he US and Britain need to respond at “pace” to Vladimir Putin’s increasing targeting of civilian infrastructure and areas in Ukraine, a Cabinet minister said on Wednesday.
Defence Secretary Ben Wallace is holding emergency talks in Washington amid increasing concerns over the threat of a nuclear attack.
Foreign Secretary James Cleverly stressed the “urgency” of the situation and said the high-level conversations could not be carried out over the phone.
Mr Wallace pulled out of an appearance before the Commons defence committee on Tuesday so he could fly to Washington for the talks at the Pentagon and White House.
They are understood to cover the latest situation in Ukraine, including Mr Putin dangling the threat of a nuclear attack, having already unleashed a wave of attacks on civilian infrastructure, including electricity plants, as his invasion suffers more military setbacks.
Mr Cleverly insisted the talks in Washington were a “normal and regular part of what is a very abnormal and perverse situation”.
But he said: “There’s urgency, of course there’s urgency, because civilians are being targeted in a new way and we have to respond to that and our response has got to be done at pace and there are conversations, frankly, you don’t want to have over the telephone.”
Asked whether it was to discuss the nuclear threat: “What we do is discuss a full range of how we help the Ukrainians to defend themselves.”
He went on: “What we are seeing in Ukraine is a brutality which we are not used to in Europe. We are seeing Putin put these vicious attacks on civilian infrastructure, so of course we want to discuss how we help the Ukrainians.”
A senior defence source added: “There has been a lot of speculation about why the Defence Secretary travelled to Washington.
“As we approach winter in Ukraine with their successes on the battleground against Russian forces and in light of Putin’s recent actions, it was important to meet face to face with US Secretary of Defense Lloyd Austin and others from the US Administration to discuss our shared security concerns.”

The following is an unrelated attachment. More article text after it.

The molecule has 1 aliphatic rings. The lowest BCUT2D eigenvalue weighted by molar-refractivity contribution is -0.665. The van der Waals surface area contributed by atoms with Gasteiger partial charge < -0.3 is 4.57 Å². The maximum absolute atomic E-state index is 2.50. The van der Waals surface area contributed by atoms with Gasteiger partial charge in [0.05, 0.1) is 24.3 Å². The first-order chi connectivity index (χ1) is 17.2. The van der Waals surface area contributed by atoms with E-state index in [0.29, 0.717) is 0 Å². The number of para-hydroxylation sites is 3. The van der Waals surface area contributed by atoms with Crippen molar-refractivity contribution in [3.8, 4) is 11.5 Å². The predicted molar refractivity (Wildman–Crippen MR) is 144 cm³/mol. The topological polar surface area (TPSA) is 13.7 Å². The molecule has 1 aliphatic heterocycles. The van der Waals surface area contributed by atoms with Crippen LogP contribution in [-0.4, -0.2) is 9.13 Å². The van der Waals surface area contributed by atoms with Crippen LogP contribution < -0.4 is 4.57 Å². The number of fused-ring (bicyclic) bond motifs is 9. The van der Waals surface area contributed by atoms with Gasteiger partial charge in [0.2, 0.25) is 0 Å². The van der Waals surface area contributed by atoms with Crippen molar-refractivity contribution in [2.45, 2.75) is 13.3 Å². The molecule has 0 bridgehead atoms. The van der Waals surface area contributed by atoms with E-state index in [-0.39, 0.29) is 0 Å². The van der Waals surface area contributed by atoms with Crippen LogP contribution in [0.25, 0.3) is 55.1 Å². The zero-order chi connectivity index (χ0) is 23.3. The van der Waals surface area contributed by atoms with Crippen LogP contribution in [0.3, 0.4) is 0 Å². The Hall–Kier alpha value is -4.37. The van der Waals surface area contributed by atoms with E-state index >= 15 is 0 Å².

Russian air strikes, many of them believed to be using Iranian-supplied “kamikaze” drones, have destroyed 30 per cent of Ukraine’s power stations since October 10, causing massive blackouts across the country, Ukraine’s President Volodymyr Zelensky said earlier.
Attacks have hit a power plant in the capital Kyiv, killing three people, and energy infrastructure in Kharkiv in the north east and Dnipro in the south.
A man sheltering in an apartment building in the southern port city Mykolaiv was also killed and the northern Ukrainian city of Zhytomyr was without water or electricity
Putin’s new strategy has been condemned as a “war crime” as winter approaches and millions of households in the wartorn country face being left without electricity for long periods.
Mr Cleverly told BBC Radio 4’s Today programme: “We will look at this new threat and see what we can do to help the Ukrainians defend themselves against this shift in tactics.
“Putin is doing this because he has been unsuccessful on the battlefield.
“This an admission that the Ukrainians are pushing him back on the field of battle which is why he is going for this critical national infrastructure, which is why he is going for these civilian targets.”
Russian troops have been pushed back in the north east of Ukraine, and the south in the Kherson region, by counter-offensives.
Putin is also failing in his aim of seizing the whole of the Donbas industrial region in eastern Ukraine as his military has been forced to retreat in some parts of it.
There are concerns that if he suffers more humiliating setbacks, he may resort to the use of a tactical nuclear weapon, with one claim that a warhead could be exploded over the Black Sea.
Last week, the Russian president unleashed the biggest wave of missile strikes against Ukraine since the beginning of the invasion in February.
Putin cast the air strikes with missiles and drones as revenge for an explosion that damaged Russia’s Kerch Bridge to Crimea.
The United States, Britain and France plan to raise alleged Iranian arms transfers to Russia at a closed-door Security Council meeting on Wednesday, diplomats said.
Russia’s dependence on Iranian-made drones exposes Russia as “bankrupt in military and political terms”, Mr Zelensky said in his Tuesday night video address.
Ukraine accuses Russia of using the Iran-made Shahed-136 “kamikaze drones”.
Iran denies supplying them and the Kremlin denies using them, but both statements should be treated with caution.
Two senior Iranian officials and two Iranian diplomats have said that Tehran had promised to provide Russia with more drones and surface-to-surface missiles.
European Commission President Ursula von der Leyen condemned Russia’s missile and drone attacks on power stations and other infrastructure in Ukraine as “acts of pure terror” that amount to war crimes.
“Yesterday we saw again Russia’s targeted attacks against civilian infrastructure. This is marking another chapter in an already very cruel war. The international order is very clear. These are war crimes,” she told the European Parliament.
“Targeted attacks on civilian infrastructure with the clear aim to cut off men, women, children of water, electricity and heating with the winter coming, these are acts of pure terror and we have to call it as such.”